Twenty-six people, many of them children, were killed on Friday after a gunman walked into Sandy Hook Elementary School in Newtown, Conn., and opened fire on a classroom with a high-powered rifle. Bloomberg News reports that this is the deadliest school shooting since the Virginia Tech massacre in 2007.
Around noon East Coast time, when the shooting began to filter onto news networks and social media, Kmart was in the middle of a ‘Twitter party’ to promote the company’s Fab! 15 Toys campaign. The official Kmart Twitter account sent out this message:
Our thoughts and prayers are with the victims of this terrible tragedy. #PrayforNewtown #CTShooting#Fab15Toys
Twitter users pounced.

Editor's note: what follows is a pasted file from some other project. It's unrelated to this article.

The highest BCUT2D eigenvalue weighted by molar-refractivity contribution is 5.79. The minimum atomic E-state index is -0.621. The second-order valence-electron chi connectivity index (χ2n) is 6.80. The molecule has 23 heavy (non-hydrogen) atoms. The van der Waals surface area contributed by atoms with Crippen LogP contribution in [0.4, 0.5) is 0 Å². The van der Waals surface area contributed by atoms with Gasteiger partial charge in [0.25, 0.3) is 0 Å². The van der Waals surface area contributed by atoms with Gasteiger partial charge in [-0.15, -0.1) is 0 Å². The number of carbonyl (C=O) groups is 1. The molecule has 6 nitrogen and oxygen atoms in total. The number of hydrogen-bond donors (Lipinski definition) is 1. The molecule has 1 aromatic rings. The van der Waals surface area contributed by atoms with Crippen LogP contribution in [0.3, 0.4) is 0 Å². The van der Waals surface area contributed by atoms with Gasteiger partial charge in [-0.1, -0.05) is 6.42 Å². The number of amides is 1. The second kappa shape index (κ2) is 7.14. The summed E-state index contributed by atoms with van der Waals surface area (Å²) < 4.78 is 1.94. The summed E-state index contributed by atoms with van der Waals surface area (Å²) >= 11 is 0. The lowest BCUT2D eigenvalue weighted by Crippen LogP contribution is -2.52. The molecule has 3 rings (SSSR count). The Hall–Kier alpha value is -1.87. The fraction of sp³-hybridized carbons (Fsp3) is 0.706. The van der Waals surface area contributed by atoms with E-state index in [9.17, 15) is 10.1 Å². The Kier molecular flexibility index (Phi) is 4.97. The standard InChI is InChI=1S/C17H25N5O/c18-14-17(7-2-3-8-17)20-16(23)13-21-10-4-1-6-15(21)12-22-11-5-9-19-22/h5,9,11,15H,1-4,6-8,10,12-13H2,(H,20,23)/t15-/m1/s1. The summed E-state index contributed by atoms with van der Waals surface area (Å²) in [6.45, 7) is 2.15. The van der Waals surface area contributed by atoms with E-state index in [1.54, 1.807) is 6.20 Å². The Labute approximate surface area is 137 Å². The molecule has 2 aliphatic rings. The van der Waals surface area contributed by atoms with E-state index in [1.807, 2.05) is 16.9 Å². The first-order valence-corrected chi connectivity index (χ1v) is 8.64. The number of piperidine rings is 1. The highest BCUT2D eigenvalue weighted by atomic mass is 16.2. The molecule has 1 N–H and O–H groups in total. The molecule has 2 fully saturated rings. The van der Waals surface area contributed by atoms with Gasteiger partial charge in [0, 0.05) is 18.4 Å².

It’s a misstep that’s become familiar: When corporate social media collide awkwardly with national tragedy, a social-media firestorm ensues. In August, fashion site CelebBoutique sparked widespread outrage after jumping on the trending #Aurora hashtag with this:
#Aurora is trending, clearly about our Kim K inspired #Aurora dress ;)
During Hurricane Sandy, American Apparel sent out an e-mail blast to subscribers, offering 20 percent off items in storm-affected areas during the 36 hours that Sandy was expected to be slamming the East Coast.
Chris Brathwaite, vice president for media relations and corporate communications at Sears Holdings, which owns Kmart, issued this comment on Friday evening: “Kmart used #Fab15Toys earlier today to notify participants of a Twitter chat that it was ending early due to the tragedy in Connecticut. The hashtag is necessary to notify chat participants of the message. This was not used for any promotional reasons, simply to communicate our cancellation and our message of sympathy to the participants.”
Earlier, Kmart’s Twitter account had sent out a message announcing the cancellation of its Twitter chat and discouraging followers from using the #Fab15Toys hashtag. For many, it was too little, too late.